Appointment of Archbishops[edit]

Though the Government of Vietnam remains a veto over the appointment of cardinals by Vatican, the Communist regime of Vietnam, unlike those of other communist Asian states, has voluntarily cooperated with bishops that nominated by the Vatican. This was seen after the historic Vietnam–Holy See deal in 2018, which Vatican remains status of appointment of Archbishops with skeptical support from the Government, proved if they do not interference in the regime's politics.[22]

See also[edit]


  1. ^ http://misjejezuici.blogspot.com/2012/07/wojciech-mecinski.html
  2. ^ https://saigoneer.com/saigon-people/9498-street-cred-alexandre-de-rhodes-and-the-birth-of-ch%E1%BB%AF-qu%E1%BB%91c-ng%E1%BB%AF
  3. ^ http://vietnam.jannalongacre.com/religion/christainity/
  4. ^ http://www.vjol.info/index.php/RSREV/article/viewFile/9468/8779
  5. ^ https://sites.google.com/site/vietnamesemartyrs/history/vietnamese-catholics
  6. ^ https://nhatbook.com/2017/01/23/the-tay-son-uprising/
  7. ^ https://catholicpilgrimagenetwork.com/the-story-of-our-lady-of-lavang/
  8. ^ https://w2.vatican.va/content/john-paul-ii/en/letters/1999/documents/hf_jp-ii_let_19990716_madonna-la-vang.html
  9. ^ a b https://books.google.com/books?id=Bl04DgAAQBAJ&pg=PT37&lpg=PT37&dq=tay+son+catholicism&source=bl&ots=5c5ul7JSv5&sig=ACfU3U2_g1sWsLFHfk7Qf6LKl01H2uIfUg&hl=en&sa=X&ved=2ahUKEwjIsrmwm_LhAhURn-AKHbLMCVIQ6AEwBXoECAkQAQ#v=onepage&q=tay%20son%20catholicism&f=false
  10. ^ Filipazzi, Antonio G. Rappresentanze e Rappresentanti Pontifici dalla seconda metà del XX secolo (Libreria Editrice Vaticana 2006 ISBN 88-209-7845-8), p. X, XII, XV, 189)
  11. ^ "Vietnamese leader meets pontiff". BBC News. London. 25 January 2007. Archived from the original on 27 September 2011. Retrieved 18 November 2010.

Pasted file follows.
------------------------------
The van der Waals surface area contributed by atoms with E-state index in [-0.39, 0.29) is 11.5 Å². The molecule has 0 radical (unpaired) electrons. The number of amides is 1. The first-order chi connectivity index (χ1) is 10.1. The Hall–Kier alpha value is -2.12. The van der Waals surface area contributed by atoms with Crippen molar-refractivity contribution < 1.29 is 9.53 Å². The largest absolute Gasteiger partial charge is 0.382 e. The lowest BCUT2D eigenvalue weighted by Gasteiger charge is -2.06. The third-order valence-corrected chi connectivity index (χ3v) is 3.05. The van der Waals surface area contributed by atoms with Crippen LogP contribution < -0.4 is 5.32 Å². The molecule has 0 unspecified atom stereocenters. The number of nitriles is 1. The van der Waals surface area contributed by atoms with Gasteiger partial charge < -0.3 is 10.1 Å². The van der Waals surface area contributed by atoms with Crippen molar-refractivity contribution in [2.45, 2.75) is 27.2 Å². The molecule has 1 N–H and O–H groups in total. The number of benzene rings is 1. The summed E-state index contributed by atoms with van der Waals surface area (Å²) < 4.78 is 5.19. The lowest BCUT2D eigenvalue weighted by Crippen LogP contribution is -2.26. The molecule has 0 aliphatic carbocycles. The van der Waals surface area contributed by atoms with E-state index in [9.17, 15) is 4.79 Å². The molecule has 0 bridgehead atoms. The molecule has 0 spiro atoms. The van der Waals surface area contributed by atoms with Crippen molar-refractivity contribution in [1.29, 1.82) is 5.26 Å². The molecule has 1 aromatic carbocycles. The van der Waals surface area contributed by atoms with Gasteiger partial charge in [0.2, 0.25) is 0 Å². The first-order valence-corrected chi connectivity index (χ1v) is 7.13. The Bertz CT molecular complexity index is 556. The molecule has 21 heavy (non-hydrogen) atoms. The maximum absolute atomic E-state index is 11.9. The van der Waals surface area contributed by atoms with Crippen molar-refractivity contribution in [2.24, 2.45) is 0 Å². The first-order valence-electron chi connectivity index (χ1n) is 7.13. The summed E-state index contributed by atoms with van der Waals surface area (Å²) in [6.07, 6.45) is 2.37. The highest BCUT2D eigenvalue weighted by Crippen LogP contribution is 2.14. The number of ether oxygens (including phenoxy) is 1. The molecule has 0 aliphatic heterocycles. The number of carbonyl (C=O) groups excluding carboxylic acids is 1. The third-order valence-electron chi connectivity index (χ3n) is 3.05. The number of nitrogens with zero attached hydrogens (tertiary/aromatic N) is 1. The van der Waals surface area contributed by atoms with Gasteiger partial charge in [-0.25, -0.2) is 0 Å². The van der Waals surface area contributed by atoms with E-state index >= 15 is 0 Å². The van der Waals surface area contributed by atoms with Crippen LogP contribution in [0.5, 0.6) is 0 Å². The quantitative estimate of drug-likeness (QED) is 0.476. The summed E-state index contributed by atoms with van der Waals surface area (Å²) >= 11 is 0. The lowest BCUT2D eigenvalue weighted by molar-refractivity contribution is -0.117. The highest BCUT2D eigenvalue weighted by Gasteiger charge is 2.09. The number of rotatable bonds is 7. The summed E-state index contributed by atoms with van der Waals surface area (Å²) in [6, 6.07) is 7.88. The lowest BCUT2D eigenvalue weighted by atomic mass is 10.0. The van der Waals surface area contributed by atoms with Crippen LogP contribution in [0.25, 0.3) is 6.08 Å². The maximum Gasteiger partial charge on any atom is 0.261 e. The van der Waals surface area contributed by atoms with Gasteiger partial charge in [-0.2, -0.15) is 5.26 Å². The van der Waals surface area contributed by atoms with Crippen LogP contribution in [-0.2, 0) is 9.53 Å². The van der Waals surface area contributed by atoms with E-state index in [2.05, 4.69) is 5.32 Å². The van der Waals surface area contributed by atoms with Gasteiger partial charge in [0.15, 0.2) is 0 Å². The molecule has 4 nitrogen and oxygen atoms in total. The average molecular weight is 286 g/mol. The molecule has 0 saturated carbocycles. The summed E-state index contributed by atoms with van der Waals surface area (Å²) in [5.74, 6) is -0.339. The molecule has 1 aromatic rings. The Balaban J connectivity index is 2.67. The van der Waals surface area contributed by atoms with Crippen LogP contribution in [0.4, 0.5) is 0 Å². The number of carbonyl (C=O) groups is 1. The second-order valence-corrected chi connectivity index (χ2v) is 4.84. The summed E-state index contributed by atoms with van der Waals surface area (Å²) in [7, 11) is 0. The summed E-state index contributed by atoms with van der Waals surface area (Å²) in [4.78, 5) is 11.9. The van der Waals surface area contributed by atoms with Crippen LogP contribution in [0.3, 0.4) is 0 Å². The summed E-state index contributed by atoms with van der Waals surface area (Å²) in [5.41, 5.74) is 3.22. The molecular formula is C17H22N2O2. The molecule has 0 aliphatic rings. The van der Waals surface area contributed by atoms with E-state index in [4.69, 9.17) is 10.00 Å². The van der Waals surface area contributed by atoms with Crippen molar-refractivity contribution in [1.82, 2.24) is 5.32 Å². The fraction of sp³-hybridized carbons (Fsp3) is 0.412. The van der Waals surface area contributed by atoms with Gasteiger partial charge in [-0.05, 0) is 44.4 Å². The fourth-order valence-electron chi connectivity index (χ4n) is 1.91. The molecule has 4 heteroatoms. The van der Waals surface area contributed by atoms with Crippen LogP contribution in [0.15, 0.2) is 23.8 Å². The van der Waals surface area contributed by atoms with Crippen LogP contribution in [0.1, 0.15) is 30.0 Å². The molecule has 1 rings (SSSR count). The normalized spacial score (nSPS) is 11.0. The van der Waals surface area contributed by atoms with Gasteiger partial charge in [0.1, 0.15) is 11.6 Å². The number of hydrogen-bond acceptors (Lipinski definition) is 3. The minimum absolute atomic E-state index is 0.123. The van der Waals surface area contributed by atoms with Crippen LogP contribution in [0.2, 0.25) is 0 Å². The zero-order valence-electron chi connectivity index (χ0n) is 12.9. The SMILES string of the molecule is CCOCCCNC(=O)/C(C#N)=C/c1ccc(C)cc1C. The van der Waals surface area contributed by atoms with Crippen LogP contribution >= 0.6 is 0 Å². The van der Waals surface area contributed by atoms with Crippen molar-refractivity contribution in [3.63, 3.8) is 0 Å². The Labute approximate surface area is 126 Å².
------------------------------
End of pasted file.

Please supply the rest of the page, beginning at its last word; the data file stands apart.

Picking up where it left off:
12. ^ "Holy See-Vietnam Meeting Goes Well". Vatican City: Vatican Radio. 20 February 2009. Archived from the original on 3 October 2014. Retrieved 20 November 2010.
  13. ^ "Relations progress as Vietnamese president meets with Pope". Denver, Colorado, United States: Catholic News Agency. 11 December 2009. Archived from the original on 27 September 2011. Retrieved 18 November 2010.
  14. ^ "Holy See-Vietnam Hold 2nd Diplomatic Meeting". New York City: Zenit News Agency. 21 June 2010. Archived from the original on 3 October 2014. Retrieved 20 November 2010.
  15. ^ Pianigiani, Gaia (13 January 2011). "Vatican: Envoy to Vietnam Appointed". The New York Times. New York City. Archived from the original on 3 October 2014.
  16. ^ "Vatican: Vietnam working on full diplomatic relations with Holy See". Catholic News Service. 2007-03-12. Archived from the original on 2007-03-13. Retrieved 2007-05-15.
  17. ^ "Vatican and Vietnam edge closer to restoring diplomatic ties". AFP. 19 October 2014. Retrieved 22 October 2014.
  18. ^ https://vietnamnews.vn/politics-laws/346844/pope-francis-welcomes-vietnamese-leaders-visit-to-vatican.html#WJxfVvVjal0g1Vwd.97
  19. ^ https://vietnamnews.vn/politics-laws/468272/deputy-pm-truong-hoa-binh-meets-vatican-leaders.html#2cHUPVoYVZhmGcRJ.97
  20. ^ https://www.romereports.com/en/2018/12/20/holy-see-to-have-permanent-representative-in-vietnam/
  21. ^ https://international.la-croix.com/news/vatican-vietnam-move-closer-to-full-diplomatic-relations/9128
  22. ^ https://bitterwinter.org/vietnamese-model-for-the-vatican-in-china/